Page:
"Taking the seventy-two seasonal units of an ancient Chinese almanac as seeds, and growing them into a year's journal, Liza Dalby entwines personal experience, natural phenomena and ruminations on the cultural aesthetics of China, Japan and California. The short pieces that make up thi
i picked this up at borders book sale for five dollars. i was very excited about the japanese and chinese influences and couldn't wait to jump into it. it's... not exactly my cup of tea (milk, please, and lots of it, sugar too.) only because of its heavy plant/insect-dominated content.

while i understand that this is a book about the seasons and will definitely contain nature, i was hoping for more skies, and scenery, and beautiful views, in lyrical language and whimsical writing.

that is not to
LeRon Harrison
The Tang Dynasty poet Bai Juyi in a famous letter to his friend and fellow poet Yuan Zhen noticed there was a disjunction between his own opinion of his work and the opinion at-large. Realizing that the public only liked a select portion of his body of work, Bai Juyi stated that "that which the people of this moment deem as heavy I deem as light." There is a similar disjunction in Dalby's "memoir": that which she deems insightful I deem trivial.

The source of the disjunction is apparent in the pr
Deborah Schuff
I first came across Liza Dalby with her first book Geisha, which I loved and still own. East Wind Melts the Ice is a beautiful hardcover. The Chinese/Japanese people divide the year into 72 parts rather than the Western 12 month division. Each of Liza's 72 "essays" talk about the background of each separate division as well as including some personal event. She is funny and very interesting. I enjoyed this book immensely.
This book contained a series of contemplative essays, based on an ancient Chinese almanac that divided the year into 72 periods of 5 days each. The author has studied Japanese culture extensively and weaves that into her Berkeley existence. I wanted to like this book more, and some essays were informative but it was really more like reading a really diverse, educated friend's blog. Sometimes worth the time, sometimes not.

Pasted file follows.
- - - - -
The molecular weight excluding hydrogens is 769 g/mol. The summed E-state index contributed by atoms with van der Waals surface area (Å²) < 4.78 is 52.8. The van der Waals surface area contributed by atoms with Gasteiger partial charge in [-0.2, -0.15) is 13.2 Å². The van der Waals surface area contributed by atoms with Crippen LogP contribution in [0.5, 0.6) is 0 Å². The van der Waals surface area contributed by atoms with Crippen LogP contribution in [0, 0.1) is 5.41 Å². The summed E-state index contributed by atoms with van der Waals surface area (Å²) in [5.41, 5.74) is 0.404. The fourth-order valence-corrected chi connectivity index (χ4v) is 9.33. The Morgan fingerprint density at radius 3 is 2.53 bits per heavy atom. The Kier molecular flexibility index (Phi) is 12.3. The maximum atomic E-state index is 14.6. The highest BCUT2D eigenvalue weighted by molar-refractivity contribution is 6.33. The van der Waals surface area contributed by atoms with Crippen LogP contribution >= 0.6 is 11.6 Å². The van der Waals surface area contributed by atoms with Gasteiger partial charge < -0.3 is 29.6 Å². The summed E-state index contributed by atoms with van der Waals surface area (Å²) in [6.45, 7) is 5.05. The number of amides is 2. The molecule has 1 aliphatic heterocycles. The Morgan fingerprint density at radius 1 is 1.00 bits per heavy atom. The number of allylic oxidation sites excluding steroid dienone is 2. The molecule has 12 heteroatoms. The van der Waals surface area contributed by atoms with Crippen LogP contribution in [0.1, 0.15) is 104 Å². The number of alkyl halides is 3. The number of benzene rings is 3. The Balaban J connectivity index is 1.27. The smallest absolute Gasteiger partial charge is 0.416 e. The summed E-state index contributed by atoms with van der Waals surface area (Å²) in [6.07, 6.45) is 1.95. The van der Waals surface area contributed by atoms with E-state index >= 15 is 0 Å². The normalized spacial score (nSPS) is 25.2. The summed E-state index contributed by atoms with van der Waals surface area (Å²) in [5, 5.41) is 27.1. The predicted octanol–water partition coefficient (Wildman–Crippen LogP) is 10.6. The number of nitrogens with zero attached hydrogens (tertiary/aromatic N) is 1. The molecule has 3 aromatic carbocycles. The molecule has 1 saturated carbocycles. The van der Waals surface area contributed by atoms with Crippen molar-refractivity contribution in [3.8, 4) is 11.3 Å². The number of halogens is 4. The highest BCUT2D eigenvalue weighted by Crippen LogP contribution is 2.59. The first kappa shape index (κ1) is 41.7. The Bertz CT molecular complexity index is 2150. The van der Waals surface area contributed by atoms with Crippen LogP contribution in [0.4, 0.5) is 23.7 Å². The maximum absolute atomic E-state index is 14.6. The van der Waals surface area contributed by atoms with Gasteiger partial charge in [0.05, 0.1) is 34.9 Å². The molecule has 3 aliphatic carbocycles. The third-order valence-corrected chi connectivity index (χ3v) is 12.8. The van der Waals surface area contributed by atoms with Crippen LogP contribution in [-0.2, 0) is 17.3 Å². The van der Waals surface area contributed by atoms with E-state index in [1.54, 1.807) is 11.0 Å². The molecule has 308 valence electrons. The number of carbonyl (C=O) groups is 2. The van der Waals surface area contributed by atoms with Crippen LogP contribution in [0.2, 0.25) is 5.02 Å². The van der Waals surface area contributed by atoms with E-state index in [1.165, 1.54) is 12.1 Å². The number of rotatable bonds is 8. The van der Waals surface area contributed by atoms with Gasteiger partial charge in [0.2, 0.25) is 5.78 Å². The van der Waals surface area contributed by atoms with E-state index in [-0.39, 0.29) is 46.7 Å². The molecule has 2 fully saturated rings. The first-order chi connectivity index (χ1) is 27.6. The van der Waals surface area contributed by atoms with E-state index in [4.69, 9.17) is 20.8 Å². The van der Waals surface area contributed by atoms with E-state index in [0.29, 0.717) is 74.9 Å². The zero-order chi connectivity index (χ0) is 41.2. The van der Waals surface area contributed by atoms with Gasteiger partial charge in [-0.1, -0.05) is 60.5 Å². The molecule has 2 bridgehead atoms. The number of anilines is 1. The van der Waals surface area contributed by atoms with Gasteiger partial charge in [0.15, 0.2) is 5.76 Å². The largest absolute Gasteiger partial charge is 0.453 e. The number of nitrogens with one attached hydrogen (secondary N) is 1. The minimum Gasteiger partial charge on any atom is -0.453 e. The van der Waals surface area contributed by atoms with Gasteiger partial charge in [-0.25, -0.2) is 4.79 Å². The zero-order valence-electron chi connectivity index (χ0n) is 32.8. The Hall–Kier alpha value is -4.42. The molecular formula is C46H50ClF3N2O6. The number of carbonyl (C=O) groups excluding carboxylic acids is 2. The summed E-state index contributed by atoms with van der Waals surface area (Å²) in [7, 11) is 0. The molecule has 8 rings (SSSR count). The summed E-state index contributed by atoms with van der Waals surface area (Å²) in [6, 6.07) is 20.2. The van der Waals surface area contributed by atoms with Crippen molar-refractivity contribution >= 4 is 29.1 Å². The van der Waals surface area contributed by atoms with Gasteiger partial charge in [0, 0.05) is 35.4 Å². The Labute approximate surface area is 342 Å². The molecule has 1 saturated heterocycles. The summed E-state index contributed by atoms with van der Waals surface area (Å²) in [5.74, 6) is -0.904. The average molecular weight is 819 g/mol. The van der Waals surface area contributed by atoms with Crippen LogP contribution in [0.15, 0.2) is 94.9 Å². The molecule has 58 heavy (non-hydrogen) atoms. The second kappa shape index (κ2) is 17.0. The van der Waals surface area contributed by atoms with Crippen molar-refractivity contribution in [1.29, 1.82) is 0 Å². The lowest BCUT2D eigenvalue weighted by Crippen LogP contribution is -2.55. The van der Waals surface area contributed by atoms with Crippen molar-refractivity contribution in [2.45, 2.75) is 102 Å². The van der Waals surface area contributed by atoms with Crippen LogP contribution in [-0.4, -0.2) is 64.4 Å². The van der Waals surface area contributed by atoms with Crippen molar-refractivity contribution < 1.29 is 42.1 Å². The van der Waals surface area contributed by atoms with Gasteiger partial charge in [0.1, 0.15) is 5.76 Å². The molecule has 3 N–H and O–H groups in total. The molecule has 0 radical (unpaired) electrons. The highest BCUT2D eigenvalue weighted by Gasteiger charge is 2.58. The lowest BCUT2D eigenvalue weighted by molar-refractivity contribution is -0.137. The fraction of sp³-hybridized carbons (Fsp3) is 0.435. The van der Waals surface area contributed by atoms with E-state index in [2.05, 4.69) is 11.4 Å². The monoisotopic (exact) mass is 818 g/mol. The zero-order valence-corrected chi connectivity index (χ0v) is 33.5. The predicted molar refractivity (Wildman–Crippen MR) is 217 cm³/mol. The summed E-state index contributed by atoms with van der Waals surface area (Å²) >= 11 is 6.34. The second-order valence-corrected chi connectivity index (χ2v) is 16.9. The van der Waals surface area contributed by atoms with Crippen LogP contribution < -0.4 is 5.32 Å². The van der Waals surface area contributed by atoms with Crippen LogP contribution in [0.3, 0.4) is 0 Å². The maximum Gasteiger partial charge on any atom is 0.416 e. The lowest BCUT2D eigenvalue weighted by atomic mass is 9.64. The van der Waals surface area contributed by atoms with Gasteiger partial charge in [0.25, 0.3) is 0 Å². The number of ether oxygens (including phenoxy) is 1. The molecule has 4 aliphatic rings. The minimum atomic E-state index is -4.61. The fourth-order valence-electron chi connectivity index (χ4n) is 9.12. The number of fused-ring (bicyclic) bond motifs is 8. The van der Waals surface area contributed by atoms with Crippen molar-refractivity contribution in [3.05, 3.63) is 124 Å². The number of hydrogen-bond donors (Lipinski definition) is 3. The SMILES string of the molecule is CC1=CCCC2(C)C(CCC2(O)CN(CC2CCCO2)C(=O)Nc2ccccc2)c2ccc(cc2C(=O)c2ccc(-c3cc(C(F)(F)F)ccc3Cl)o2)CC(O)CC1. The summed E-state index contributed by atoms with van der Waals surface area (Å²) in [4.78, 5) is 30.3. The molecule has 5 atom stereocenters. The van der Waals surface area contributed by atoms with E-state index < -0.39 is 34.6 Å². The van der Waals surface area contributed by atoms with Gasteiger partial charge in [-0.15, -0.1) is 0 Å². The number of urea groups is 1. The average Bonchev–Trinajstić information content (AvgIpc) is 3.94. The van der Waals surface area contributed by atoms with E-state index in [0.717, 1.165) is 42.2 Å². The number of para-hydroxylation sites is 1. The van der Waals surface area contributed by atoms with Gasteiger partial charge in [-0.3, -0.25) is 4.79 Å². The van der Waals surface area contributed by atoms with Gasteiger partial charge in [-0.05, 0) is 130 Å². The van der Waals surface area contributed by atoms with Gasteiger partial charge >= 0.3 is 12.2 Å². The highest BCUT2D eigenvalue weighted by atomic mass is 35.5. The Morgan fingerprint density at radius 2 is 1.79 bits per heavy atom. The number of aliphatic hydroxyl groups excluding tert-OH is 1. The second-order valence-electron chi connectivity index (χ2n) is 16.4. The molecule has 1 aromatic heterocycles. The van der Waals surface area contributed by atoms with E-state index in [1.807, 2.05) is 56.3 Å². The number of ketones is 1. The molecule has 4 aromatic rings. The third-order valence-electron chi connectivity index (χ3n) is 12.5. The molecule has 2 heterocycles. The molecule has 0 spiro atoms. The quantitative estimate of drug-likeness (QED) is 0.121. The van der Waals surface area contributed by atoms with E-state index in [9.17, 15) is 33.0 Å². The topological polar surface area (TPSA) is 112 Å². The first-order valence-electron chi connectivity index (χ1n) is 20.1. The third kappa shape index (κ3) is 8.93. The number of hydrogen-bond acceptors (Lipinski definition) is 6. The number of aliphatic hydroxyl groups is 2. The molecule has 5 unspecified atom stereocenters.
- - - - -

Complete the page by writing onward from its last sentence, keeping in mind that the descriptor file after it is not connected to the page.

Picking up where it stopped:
Jun 13, 2011 Louise rated it 5 of 5 stars  ·  review of another edition
Recommends it for: Japanophiles, nature lovers.
This is really a wonderful book, if you enjoy these sorts of contemplative little essays. Dalby is a clever and sensitive narrator, and has a wonderful eye and ear, which she shares very deftly with the reader.
While the first half of this book moved very slowly, I found that the second half was entertaining and lovely. The essay about monarch butterflies was my favorite, followed by the sexy earthworms story.
A book of 72 delightful short stories (seasons) intertwining Japan, China, gardening, poetry, and the natural world around us.
Mar 20, 2008 Therese marked it as to-read  ·  review of another edition
Highly recommended by one of the judges of the Kiriyama Prize.
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With its fascinating story of characters caught up in a world they themselves don't understand, Hidden Buddhas may well be Liza Dalby's best work yet. Besides taking us on a journey through little-known corners of Japan, it offers us an engaging and believable portrait of people driven to do things they may not have imagined." --Arthur Golden, author of Memoirs of a Geisha